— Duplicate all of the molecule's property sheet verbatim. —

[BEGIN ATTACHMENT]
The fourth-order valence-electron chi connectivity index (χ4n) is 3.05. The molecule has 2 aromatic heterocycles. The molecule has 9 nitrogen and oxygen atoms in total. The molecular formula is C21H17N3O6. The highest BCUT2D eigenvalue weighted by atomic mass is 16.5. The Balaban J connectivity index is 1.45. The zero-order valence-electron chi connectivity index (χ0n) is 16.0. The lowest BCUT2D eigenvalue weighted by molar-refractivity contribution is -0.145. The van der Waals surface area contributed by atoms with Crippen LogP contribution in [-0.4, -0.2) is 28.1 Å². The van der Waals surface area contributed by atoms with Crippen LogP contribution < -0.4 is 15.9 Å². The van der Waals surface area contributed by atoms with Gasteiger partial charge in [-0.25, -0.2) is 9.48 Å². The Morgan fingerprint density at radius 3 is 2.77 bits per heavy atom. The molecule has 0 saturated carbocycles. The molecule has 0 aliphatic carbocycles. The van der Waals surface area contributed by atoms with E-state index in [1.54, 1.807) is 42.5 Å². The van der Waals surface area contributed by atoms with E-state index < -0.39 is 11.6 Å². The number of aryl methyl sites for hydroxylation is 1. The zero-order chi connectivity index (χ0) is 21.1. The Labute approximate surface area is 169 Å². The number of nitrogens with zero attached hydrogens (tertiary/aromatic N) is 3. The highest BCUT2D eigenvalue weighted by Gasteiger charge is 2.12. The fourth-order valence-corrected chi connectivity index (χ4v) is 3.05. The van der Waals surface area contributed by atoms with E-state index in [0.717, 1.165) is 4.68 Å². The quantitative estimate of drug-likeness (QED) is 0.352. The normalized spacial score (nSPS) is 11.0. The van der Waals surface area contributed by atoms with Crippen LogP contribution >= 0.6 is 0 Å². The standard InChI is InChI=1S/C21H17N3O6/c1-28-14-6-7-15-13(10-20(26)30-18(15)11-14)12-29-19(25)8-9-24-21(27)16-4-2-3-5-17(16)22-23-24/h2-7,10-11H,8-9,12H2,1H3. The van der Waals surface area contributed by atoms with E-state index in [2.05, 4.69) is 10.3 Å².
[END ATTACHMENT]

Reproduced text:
The fourth-order valence-electron chi connectivity index (χ4n) is 3.05. The molecule has 2 aromatic heterocycles. The molecule has 9 nitrogen and oxygen atoms in total. The molecular formula is C21H17N3O6. The highest BCUT2D eigenvalue weighted by atomic mass is 16.5. The Balaban J connectivity index is 1.45. The zero-order valence-electron chi connectivity index (χ0n) is 16.0. The lowest BCUT2D eigenvalue weighted by molar-refractivity contribution is -0.145. The van der Waals surface area contributed by atoms with Crippen LogP contribution in [-0.4, -0.2) is 28.1 Å². The van der Waals surface area contributed by atoms with Crippen LogP contribution < -0.4 is 15.9 Å². The van der Waals surface area contributed by atoms with Gasteiger partial charge in [-0.25, -0.2) is 9.48 Å². The Morgan fingerprint density at radius 3 is 2.77 bits per heavy atom. The molecule has 0 saturated carbocycles. The molecule has 0 aliphatic carbocycles. The van der Waals surface area contributed by atoms with E-state index in [1.54, 1.807) is 42.5 Å². The van der Waals surface area contributed by atoms with E-state index < -0.39 is 11.6 Å². The number of aryl methyl sites for hydroxylation is 1. The zero-order chi connectivity index (χ0) is 21.1. The Labute approximate surface area is 169 Å². The number of nitrogens with zero attached hydrogens (tertiary/aromatic N) is 3. The highest BCUT2D eigenvalue weighted by Gasteiger charge is 2.12. The fourth-order valence-corrected chi connectivity index (χ4v) is 3.05. The van der Waals surface area contributed by atoms with E-state index in [0.717, 1.165) is 4.68 Å². The quantitative estimate of drug-likeness (QED) is 0.352. The normalized spacial score (nSPS) is 11.0. The van der Waals surface area contributed by atoms with Crippen LogP contribution >= 0.6 is 0 Å². The standard InChI is InChI=1S/C21H17N3O6/c1-28-14-6-7-15-13(10-20(26)30-18(15)11-14)12-29-19(25)8-9-24-21(27)16-4-2-3-5-17(16)22-23-24/h2-7,10-11H,8-9,12H2,1H3. The van der Waals surface area contributed by atoms with E-state index in [2.05, 4.69) is 10.3 Å².